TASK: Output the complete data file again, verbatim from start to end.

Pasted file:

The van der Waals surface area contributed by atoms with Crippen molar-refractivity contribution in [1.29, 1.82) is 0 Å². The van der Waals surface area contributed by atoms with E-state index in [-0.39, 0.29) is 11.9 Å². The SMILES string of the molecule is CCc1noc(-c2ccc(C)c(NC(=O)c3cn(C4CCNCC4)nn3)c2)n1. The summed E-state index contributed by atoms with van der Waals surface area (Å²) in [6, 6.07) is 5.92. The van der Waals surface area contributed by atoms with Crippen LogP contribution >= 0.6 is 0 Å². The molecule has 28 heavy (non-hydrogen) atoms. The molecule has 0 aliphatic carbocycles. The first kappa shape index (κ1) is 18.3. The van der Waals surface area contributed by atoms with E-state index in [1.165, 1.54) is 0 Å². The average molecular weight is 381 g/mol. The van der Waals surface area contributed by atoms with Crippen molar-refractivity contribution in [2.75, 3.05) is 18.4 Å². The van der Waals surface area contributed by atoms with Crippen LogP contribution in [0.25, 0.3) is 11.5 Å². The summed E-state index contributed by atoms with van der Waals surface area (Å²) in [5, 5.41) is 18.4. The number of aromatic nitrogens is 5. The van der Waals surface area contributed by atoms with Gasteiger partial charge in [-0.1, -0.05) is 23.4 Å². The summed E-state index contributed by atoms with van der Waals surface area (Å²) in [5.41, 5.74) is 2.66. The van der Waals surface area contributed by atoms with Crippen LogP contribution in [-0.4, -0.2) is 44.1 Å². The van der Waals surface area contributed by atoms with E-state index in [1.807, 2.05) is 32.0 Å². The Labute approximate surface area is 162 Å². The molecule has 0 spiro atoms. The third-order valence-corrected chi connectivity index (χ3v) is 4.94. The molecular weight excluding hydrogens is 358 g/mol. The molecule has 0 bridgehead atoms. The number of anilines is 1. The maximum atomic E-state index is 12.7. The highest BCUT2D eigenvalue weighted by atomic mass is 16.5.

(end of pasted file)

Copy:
The van der Waals surface area contributed by atoms with Crippen molar-refractivity contribution in [1.29, 1.82) is 0 Å². The van der Waals surface area contributed by atoms with E-state index in [-0.39, 0.29) is 11.9 Å². The SMILES string of the molecule is CCc1noc(-c2ccc(C)c(NC(=O)c3cn(C4CCNCC4)nn3)c2)n1. The summed E-state index contributed by atoms with van der Waals surface area (Å²) in [6, 6.07) is 5.92. The van der Waals surface area contributed by atoms with Crippen LogP contribution >= 0.6 is 0 Å². The molecule has 28 heavy (non-hydrogen) atoms. The molecule has 0 aliphatic carbocycles. The first kappa shape index (κ1) is 18.3. The van der Waals surface area contributed by atoms with E-state index in [1.165, 1.54) is 0 Å². The average molecular weight is 381 g/mol. The van der Waals surface area contributed by atoms with Crippen molar-refractivity contribution in [2.75, 3.05) is 18.4 Å². The van der Waals surface area contributed by atoms with Crippen LogP contribution in [0.25, 0.3) is 11.5 Å². The summed E-state index contributed by atoms with van der Waals surface area (Å²) in [5, 5.41) is 18.4. The number of aromatic nitrogens is 5. The van der Waals surface area contributed by atoms with Gasteiger partial charge in [-0.1, -0.05) is 23.4 Å². The summed E-state index contributed by atoms with van der Waals surface area (Å²) in [5.41, 5.74) is 2.66. The van der Waals surface area contributed by atoms with Crippen LogP contribution in [-0.4, -0.2) is 44.1 Å². The van der Waals surface area contributed by atoms with E-state index in [1.807, 2.05) is 32.0 Å². The Labute approximate surface area is 162 Å². The molecule has 0 spiro atoms. The third-order valence-corrected chi connectivity index (χ3v) is 4.94. The molecular weight excluding hydrogens is 358 g/mol. The molecule has 0 bridgehead atoms. The number of anilines is 1. The maximum atomic E-state index is 12.7. The highest BCUT2D eigenvalue weighted by atomic mass is 16.5.